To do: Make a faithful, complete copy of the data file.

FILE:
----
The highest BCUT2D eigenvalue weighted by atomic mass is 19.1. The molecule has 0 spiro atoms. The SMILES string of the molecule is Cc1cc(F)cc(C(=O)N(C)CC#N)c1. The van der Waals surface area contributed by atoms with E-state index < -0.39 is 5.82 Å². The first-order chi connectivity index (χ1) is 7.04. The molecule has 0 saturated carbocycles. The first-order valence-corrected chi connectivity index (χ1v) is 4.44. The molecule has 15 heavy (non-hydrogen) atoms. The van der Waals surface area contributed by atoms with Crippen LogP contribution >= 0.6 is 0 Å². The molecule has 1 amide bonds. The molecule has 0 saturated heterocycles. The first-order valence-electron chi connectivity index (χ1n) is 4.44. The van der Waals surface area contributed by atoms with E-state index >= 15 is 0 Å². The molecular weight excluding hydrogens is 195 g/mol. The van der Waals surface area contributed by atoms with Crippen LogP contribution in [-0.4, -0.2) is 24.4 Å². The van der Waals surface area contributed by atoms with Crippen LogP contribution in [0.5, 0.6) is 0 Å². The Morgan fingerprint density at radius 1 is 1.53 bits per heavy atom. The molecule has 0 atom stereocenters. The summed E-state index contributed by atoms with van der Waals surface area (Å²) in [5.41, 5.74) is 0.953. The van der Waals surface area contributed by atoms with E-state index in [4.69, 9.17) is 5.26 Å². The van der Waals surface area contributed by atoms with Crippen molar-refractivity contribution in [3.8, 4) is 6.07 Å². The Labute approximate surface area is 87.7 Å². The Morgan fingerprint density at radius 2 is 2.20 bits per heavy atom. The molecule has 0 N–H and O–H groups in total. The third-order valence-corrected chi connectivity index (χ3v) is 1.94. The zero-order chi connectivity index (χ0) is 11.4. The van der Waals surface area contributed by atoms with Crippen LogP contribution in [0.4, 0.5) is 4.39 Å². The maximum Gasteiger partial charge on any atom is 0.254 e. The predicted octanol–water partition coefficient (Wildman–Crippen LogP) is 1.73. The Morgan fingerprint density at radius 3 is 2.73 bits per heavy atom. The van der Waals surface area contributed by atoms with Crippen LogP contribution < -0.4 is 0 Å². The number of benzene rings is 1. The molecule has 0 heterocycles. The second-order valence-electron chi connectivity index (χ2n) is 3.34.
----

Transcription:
The highest BCUT2D eigenvalue weighted by atomic mass is 19.1. The molecule has 0 spiro atoms. The SMILES string of the molecule is Cc1cc(F)cc(C(=O)N(C)CC#N)c1. The van der Waals surface area contributed by atoms with E-state index < -0.39 is 5.82 Å². The first-order chi connectivity index (χ1) is 7.04. The molecule has 0 saturated carbocycles. The first-order valence-corrected chi connectivity index (χ1v) is 4.44. The molecule has 15 heavy (non-hydrogen) atoms. The van der Waals surface area contributed by atoms with Crippen LogP contribution >= 0.6 is 0 Å². The molecule has 1 amide bonds. The molecule has 0 saturated heterocycles. The first-order valence-electron chi connectivity index (χ1n) is 4.44. The van der Waals surface area contributed by atoms with E-state index >= 15 is 0 Å². The molecular weight excluding hydrogens is 195 g/mol. The van der Waals surface area contributed by atoms with Crippen LogP contribution in [-0.4, -0.2) is 24.4 Å². The van der Waals surface area contributed by atoms with Crippen LogP contribution in [0.5, 0.6) is 0 Å². The Morgan fingerprint density at radius 1 is 1.53 bits per heavy atom. The molecule has 0 atom stereocenters. The summed E-state index contributed by atoms with van der Waals surface area (Å²) in [5.41, 5.74) is 0.953. The van der Waals surface area contributed by atoms with E-state index in [4.69, 9.17) is 5.26 Å². The van der Waals surface area contributed by atoms with Crippen molar-refractivity contribution in [3.8, 4) is 6.07 Å². The Labute approximate surface area is 87.7 Å². The Morgan fingerprint density at radius 2 is 2.20 bits per heavy atom. The molecule has 0 N–H and O–H groups in total. The third-order valence-corrected chi connectivity index (χ3v) is 1.94. The zero-order chi connectivity index (χ0) is 11.4. The van der Waals surface area contributed by atoms with Crippen LogP contribution in [0.4, 0.5) is 4.39 Å². The maximum Gasteiger partial charge on any atom is 0.254 e. The predicted octanol–water partition coefficient (Wildman–Crippen LogP) is 1.73. The Morgan fingerprint density at radius 3 is 2.73 bits per heavy atom. The van der Waals surface area contributed by atoms with Crippen LogP contribution < -0.4 is 0 Å². The number of benzene rings is 1. The molecule has 0 heterocycles. The second-order valence-electron chi connectivity index (χ2n) is 3.34.